On Tuesday, the U.S. Senate released a sweeping indictment of the CIA and the brutal extent to which it went to protect Americans in the months and years after 9/11.
The Senate Intelligence Committee's long-delayed report on the spy agency's interrogation and torture program offered stunning and disturbing revelations about what was done in the name of the United States of America, going to great lengths to keep this information secret. The word "coverup' is not an overstatement.
Starting in 2002, some 120 terror suspects were tortured as the CIA tried to extricate information it thought they held about plans to hurt the homeland. There's a South Florida connection: Information about Broward County-raised convicted terrorist Jose Padilla came from one of these interrogations, one of the few useful tidbits gained.
CIA agents hung al-Qaida suspects from the ceilings by their arms; deprived suspects of sleep for up to seven days; sexually threatened suspects with broom sticks and subjected them to "rectal feedings" and waterboarding; they likely allowed one detainee to die of hypothermia.
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All of that inhumanity reaped very little actionable information, said Senate Intelligence Committee Chairwoman Dianne Feinstein, D-Calif., who read from a 524-page executive summary released from the massive report. What it did do, however, was reveal just how far the CIA strayed from America's stated ideals and principles that separate it from repressive regimes and lawless dictatorships.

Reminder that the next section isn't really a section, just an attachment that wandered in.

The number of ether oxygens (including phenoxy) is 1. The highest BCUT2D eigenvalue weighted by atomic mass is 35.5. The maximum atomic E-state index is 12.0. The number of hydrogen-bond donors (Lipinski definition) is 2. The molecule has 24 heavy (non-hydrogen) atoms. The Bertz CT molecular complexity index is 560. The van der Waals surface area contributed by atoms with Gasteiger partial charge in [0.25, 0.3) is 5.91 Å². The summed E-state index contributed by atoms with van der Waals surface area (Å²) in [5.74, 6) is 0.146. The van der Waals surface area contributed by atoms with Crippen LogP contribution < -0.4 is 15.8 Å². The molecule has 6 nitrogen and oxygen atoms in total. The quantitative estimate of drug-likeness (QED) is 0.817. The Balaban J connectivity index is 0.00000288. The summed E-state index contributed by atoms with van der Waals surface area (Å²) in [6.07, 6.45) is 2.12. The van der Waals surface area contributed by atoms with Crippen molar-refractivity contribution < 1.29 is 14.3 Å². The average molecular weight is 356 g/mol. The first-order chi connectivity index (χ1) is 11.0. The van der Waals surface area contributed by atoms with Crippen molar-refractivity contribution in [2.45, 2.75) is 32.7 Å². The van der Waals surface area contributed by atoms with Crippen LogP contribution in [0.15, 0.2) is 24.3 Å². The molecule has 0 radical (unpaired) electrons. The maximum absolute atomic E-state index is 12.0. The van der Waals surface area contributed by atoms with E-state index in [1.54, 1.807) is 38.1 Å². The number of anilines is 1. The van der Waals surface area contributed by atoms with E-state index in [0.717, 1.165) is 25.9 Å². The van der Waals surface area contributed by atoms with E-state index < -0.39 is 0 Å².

Americans are not naive. It's the CIA's business to carry out clandestine work, a lot of it nasty, in America's interests. But the CIA must be answerable to someone in the chain of command in any administration. According to the report, it lied to the Bush White House, to Congress and to the American people. One memo reveals that then-Secretary of State Colin Powell "would blow his stack" if he knew the grisly extent of the CIA's actions.
And it's necessary to remember the context. Sept. 11, 2001 was a horrific day, the first attack on American soil since 1941. Keeping the nation safe -- seemingly at any cost -- was the mission. Countries at war commit injustices. The United States detained Japanese Americans following the attack on Pearl Harbor 73 years ago this month. In anticipation of the report's release, former President George W. Bush, on whose watch the abuse occurred, defended the CIA's actions and called the operatives "patriots."
But these "patriots" did their level best to keep him, the commander in chief, in the dark. According to Ms. Feinstein, the CIA hacked into the Intelligence Committee's computers, attempting to alter the report.
No criminal charges will be filed against anyone, but our reputation is stained, our honor sullied.
The reaction across Washington was partisan, with many Republicans denouncing the release of the report at a time of world turmoil, which could spark violence against our entities abroad.
Still, the horrors revealed gave Sen. John McCain what some have called his "finest hour" on the Senate floor. Mr. McCain broke ranks, defending the airing of the "dirty laundry" report -- and America. We're better than this, he reminded us: "We are always Americans, and different, stronger and better than those who would destroy us."
This former political prisoner, himself once tortured, knows well what the CIA's brutal actions have cost this country.